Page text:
"Bongress" ("Week in Weed," June 5) notes pending legislation with possible "positive impacts" on defendants currently serving mandatory minimum sentences. The United States Sentencing Commission is accepting public comment on making drug guidelines retroactive. The deadline for public comment is July 7.
Congress established the commission in 1984 to guide federal sentencing policy and practices. Last year, the commission received more than 14,000 letters in response to its invitation for public comment during its annual review, which likely led to the review of drug guidelines.
After receiving more than 20,000 letters this year during a public comment period, the commission voted to reduce the sentencing guideline levels applicable to most federal drug offenders. In its April 10 press release, the "commission estimates that approximately 70 percent of federal drug trafficking defendants would qualify for the change, with their sentences decreasing an average of 11 months, or 17 percent, from 62 to 51 months on average."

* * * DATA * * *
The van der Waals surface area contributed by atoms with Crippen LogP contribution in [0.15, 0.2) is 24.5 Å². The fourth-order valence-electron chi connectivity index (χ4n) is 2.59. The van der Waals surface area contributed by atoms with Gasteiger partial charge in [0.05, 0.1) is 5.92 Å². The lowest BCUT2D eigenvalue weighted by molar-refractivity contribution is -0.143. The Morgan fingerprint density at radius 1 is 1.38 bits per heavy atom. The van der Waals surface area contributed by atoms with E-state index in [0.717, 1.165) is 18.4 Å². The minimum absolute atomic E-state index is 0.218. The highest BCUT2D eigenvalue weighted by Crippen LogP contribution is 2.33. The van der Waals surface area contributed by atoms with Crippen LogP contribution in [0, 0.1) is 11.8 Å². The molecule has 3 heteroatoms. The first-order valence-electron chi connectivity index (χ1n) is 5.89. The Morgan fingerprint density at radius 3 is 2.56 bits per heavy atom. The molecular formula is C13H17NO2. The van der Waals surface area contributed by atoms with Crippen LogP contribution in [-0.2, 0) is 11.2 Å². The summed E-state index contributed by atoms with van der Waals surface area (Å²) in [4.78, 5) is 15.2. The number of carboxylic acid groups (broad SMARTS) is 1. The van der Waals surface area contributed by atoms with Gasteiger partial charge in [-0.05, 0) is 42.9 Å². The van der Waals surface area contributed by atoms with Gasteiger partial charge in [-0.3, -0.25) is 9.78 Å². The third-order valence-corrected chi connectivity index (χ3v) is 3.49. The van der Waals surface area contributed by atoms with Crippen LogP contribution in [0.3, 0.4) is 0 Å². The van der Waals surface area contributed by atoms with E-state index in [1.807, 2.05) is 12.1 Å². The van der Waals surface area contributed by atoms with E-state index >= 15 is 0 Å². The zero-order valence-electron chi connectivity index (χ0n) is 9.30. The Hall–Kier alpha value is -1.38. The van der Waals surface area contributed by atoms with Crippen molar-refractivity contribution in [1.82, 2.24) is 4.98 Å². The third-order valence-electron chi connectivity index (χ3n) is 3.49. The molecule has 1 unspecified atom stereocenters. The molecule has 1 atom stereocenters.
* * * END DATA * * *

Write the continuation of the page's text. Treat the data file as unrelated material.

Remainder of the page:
Now, the commission is considering making these lower guidelines retroactive to drug offenders previously sentenced under the old guidelines.
A recent report by the National Research Council, "The Growth of Incarceration in the United States: Exploring Causes and Consequences," found that America's "unprecedented" levels of incarceration are resulting in great social harm:
"The United States has gone far past the point where the numbers of people in prison can be justified by social benefits and has reached a level where these high rates of incarceration themselves constitute a source of injustice and social harm."
Readers interested in the drug guidelines being made retroactive are urged to write the United States Sentencing Commission. Comments can be sent by email to email@example.com or by snail mail to U.S. Sentencing Commission, Attn: Public Affairs-Retroactivity Public Comment, One Columbus Circle, N.E., Suite 2-500, Washington, DC 20002-8002.
Rita Carlson, Manila